Child sex tourism
Child sex tourism is a lot more complex, and more difficult to pin down. Some of the victims are child prostitutes, some are essentially slaves and others are "groomed" by rich Westerners posing as good Samaritans. According to ECPAT, many offenders will spend time ingratiating themselves with the child and family, leading them to believe they are trying to help them out of poverty. ECPAT also believes the use of the Internet has had a significant impact in recent years, both in terms of spreading child pornography and the exchange of information. The impact
For the children involved, the impact is clearly devastating. The risk of sexually transmitted diseases is high, and the emotional and mental damage of abuse is well-documented. Victims can end up being socially ostracised, addicted to drugs and pregnant by their abusers. There are also issues of erosion of trust. In areas where child sex tourism is rife, single white Western males can automatically be looked-upon with suspicion. This can potentially have an impact on the area's economic development, making it hard for the likes of aid agencies. A distrust of foreigners can also hamper legitimate tourism development. The new hotspots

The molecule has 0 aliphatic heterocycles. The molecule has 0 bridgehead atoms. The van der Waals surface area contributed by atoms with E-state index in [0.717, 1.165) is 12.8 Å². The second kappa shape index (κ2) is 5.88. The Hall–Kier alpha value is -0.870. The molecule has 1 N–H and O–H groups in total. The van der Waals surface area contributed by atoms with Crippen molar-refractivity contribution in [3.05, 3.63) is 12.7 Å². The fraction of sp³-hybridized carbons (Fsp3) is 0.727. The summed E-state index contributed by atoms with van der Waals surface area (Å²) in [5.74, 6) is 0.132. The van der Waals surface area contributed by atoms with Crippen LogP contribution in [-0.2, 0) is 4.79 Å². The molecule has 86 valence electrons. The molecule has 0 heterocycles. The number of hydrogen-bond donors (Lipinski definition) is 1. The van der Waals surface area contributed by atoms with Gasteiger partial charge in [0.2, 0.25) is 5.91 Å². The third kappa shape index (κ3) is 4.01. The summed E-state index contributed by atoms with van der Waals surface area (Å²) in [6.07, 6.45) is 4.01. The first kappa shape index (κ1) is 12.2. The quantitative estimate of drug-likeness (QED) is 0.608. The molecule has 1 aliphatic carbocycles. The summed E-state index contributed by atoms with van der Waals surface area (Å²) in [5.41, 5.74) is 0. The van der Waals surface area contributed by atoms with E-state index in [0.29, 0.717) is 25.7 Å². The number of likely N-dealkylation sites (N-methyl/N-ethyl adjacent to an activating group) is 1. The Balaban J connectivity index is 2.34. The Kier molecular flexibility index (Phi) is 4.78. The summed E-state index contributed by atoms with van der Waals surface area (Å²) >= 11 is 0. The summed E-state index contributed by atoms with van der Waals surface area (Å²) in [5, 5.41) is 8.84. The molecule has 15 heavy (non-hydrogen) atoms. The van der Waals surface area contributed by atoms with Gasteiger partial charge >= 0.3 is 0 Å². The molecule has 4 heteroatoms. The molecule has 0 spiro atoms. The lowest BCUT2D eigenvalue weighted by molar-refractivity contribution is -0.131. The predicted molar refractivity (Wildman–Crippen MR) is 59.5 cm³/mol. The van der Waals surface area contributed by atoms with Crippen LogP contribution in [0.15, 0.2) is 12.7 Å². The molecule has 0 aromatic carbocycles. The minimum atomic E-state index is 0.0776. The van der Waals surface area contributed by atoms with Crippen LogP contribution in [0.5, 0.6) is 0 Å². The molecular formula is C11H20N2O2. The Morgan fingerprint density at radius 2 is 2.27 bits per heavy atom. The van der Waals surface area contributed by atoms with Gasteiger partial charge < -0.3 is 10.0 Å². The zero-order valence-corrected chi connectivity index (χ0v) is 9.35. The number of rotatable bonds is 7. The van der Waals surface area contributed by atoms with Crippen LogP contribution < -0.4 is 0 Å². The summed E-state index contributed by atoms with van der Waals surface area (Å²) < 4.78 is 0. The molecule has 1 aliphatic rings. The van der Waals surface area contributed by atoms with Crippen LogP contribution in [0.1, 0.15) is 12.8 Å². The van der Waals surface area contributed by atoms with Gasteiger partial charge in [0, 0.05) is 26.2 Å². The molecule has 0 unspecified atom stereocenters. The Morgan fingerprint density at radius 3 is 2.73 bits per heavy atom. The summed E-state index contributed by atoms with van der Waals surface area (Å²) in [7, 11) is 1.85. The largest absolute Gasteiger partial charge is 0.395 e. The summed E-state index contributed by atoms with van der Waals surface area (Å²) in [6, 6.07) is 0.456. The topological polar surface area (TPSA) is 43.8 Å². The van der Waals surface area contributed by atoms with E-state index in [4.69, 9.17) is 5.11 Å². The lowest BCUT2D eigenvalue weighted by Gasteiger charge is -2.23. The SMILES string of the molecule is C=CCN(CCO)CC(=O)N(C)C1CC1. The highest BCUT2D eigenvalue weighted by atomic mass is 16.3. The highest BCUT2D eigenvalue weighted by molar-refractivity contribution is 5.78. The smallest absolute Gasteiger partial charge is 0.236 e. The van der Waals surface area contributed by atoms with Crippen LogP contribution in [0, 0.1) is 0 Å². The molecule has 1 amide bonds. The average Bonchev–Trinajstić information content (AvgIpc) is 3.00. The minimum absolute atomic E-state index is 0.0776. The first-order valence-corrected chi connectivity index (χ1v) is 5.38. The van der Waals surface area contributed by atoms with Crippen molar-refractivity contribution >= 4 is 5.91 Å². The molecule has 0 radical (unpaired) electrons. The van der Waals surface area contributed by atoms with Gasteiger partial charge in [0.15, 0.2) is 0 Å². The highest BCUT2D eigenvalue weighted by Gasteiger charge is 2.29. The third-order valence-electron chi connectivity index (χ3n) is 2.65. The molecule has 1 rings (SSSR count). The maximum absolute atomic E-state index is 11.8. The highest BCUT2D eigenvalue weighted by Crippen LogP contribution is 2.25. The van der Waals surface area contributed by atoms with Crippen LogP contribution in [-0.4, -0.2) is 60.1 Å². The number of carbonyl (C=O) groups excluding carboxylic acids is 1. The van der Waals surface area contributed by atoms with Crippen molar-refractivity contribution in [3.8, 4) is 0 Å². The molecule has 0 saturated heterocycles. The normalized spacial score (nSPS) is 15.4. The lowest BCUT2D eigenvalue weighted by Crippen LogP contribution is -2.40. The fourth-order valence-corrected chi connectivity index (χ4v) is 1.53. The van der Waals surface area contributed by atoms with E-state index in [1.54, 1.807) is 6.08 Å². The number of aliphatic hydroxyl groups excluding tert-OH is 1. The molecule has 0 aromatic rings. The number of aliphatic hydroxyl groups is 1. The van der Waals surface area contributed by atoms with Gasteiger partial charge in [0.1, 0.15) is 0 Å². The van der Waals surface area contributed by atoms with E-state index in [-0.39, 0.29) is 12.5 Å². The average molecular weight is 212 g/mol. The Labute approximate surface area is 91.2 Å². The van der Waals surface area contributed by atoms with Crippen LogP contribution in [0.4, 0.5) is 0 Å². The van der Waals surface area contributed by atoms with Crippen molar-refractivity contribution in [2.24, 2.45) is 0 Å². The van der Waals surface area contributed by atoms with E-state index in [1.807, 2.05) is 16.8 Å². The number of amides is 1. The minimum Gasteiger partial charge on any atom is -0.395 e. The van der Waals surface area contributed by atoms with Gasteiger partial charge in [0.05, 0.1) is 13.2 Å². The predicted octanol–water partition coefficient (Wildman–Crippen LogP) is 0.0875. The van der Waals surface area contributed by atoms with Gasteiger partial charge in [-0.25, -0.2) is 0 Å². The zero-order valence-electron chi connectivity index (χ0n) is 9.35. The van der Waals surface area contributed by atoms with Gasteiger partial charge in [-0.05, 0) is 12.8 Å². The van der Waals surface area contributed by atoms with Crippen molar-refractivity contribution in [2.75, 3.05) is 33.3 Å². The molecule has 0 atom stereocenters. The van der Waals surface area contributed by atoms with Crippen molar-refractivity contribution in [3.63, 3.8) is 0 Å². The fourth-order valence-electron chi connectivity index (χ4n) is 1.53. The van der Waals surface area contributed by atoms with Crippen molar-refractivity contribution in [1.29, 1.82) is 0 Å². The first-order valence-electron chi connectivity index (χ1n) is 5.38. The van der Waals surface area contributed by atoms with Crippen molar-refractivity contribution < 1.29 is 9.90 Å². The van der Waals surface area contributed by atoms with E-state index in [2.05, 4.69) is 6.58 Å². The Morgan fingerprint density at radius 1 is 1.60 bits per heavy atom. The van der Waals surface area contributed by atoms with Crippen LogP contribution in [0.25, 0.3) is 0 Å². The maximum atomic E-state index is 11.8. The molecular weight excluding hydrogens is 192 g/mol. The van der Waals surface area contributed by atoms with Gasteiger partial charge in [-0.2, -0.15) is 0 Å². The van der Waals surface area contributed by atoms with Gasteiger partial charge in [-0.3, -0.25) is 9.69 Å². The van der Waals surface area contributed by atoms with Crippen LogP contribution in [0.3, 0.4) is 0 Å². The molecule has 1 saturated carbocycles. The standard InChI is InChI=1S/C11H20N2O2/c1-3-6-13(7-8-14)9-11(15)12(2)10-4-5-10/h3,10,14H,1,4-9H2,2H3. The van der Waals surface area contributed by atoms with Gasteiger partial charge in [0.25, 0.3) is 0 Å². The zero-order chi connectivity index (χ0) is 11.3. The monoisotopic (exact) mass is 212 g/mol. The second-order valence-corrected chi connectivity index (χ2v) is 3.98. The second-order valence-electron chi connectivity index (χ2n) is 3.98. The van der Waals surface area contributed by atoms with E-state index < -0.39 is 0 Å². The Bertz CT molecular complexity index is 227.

Local and international police action has largely concentrated on areas well-known for child sex tourism such as southern Thailand, Cambodia and Vietnam. According to Beddoe, this has led to offenders broadening their horizons. "I do think that what we're seeing is an increase in new destinations," she says. "Offenders are going to areas such as northern Thailand, off-the-beaten-track parts of Africa and the Pacific Islands." India has also seen increased sex tourism traffic in recent years. Another major concern is institutions such as orphanages. Beddoe says a lack of checks and balances over the backgrounds of foreign volunteers can lead to the most vulnerable children being abused. In many cases, offenders can turn up at a poorly funded third-world...
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